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Drift is the term used for when we become unfocused, when we lose sight of what we are doing or what we are trying to achieve. Ever gone upstairs and, when you get to the top of the staircase, you have no idea why you went upstairs; your mind is blank? That’s drift. Ever been on the way to a meeting, got distracted then found yourself wondering where it was you were going? That’s drift.

But there are more serious versions of drift. For example, an important meeting can get bogged down in detail and lose track of what was supposed to be discussed. A worker can lose sight of what they are trying to achieve or what their role is. The result can be, at the least, wasted time and energy or much more serious in terms of important, perhaps crucial, things not getting done.

Drift can happen in any circumstances, but I have been able to identify three main types of drift that can so easily arise:

  • Bureaucratic drift This is where administrative requirements and procedures take over and become the most important thing. Instead of admin systems being there to support the main work of the organisation, it can easily become the case that the cart gets placed before the horse. What I mean by this is that bureaucracy becomes the main focus. For example, I have come across situations where supervision sessions have become reduced to a process of simply completing the supervision recording form. Instead of a professional process of helping the worker to be the best worker they can be, it is reduced to a series of questions being asked and the answers written down. The bureaucratic requirement has been met, but the actual benefits of supervision have been lost.
  • Pressure drift A second type of drift arises when people are under a lot of pressure. They find themselves rushing around, not taking time to think, plan or focus. Unfortunately, this tends to create a vicious circle. People under this level of pressure are likely to make more mistakes, act rashly and, importantly, lose the plot – lose the focus of what they are supposed to be doing. That then adds to the pressure levels, and so it goes on.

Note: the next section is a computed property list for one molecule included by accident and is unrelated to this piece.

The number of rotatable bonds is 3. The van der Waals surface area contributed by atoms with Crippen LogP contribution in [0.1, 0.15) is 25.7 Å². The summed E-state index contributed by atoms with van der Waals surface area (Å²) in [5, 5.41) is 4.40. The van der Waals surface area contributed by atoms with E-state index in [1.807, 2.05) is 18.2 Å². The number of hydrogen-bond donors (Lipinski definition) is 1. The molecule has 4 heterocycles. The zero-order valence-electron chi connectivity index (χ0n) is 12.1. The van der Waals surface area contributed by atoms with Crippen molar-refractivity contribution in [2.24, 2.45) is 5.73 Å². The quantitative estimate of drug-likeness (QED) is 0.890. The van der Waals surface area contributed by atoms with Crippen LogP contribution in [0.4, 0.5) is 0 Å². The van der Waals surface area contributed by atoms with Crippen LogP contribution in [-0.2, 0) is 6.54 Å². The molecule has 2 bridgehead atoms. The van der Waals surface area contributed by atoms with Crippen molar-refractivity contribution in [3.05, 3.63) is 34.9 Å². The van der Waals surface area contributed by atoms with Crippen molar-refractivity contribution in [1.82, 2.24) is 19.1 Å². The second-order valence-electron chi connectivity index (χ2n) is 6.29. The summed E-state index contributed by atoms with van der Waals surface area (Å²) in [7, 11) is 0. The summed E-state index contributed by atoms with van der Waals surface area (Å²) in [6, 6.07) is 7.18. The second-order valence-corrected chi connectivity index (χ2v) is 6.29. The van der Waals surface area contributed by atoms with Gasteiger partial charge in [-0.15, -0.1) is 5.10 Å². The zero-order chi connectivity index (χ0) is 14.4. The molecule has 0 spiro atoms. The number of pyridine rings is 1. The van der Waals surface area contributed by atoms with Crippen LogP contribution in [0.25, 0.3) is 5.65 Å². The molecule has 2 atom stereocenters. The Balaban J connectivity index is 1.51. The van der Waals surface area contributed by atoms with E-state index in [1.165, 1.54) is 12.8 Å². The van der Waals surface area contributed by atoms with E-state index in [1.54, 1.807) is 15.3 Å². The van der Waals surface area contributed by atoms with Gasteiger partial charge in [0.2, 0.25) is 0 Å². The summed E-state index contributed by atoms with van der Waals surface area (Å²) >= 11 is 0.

• Culture drift This can be, in part at least, a result of the first two types of drift. It refers to when a culture develops where it becomes the norm to lose focus. This can be, for example, where there is a lot of unresolved conflict in a team, so the main focus becomes managing the conflict, or at least trying to avoid it. Similarly, a culture of low morale characterised by negativity and defeatism can distract people – and demoralise them – to such an extent that the main focus of the work gets lost.

So, what can be done? Well, from an individual point of view, an important step is in the direction of critically reflective practice. Drift occurs when people switch off and allow themselves to become distracted. They stop concentrating and thereby lose focus. A more mindful, reflective approach can therefore make a very positive difference. It can create a virtuous circle in which a clear focus makes us more effective, which improves morale, and which then helps us to focus and concentrate.

From an organisational point of view, this is where leadership has a role to play. Effective leaders should be able to shape a culture where reflective practice is the norm and where team members are supported in keeping a clear head and a clear focus. Drift is very costly in various ways, and so an individual and collective approach to tackling it is likely to prove most effective.

One Comment

  • Jane Braun says:

    This is exactly what I have experienced working within the humanitarian field for a tiny NGO in Greece. I was eventually dismissed for trying to use solution focussed practice and for pointing out how hierarchical the organisation had become, with rules and codes hindering any forward progress. I thought I was going mad, but your article explains clearly what was happening. Sadly NGOs are not regulated so this type of scenario seems to happen all too often.

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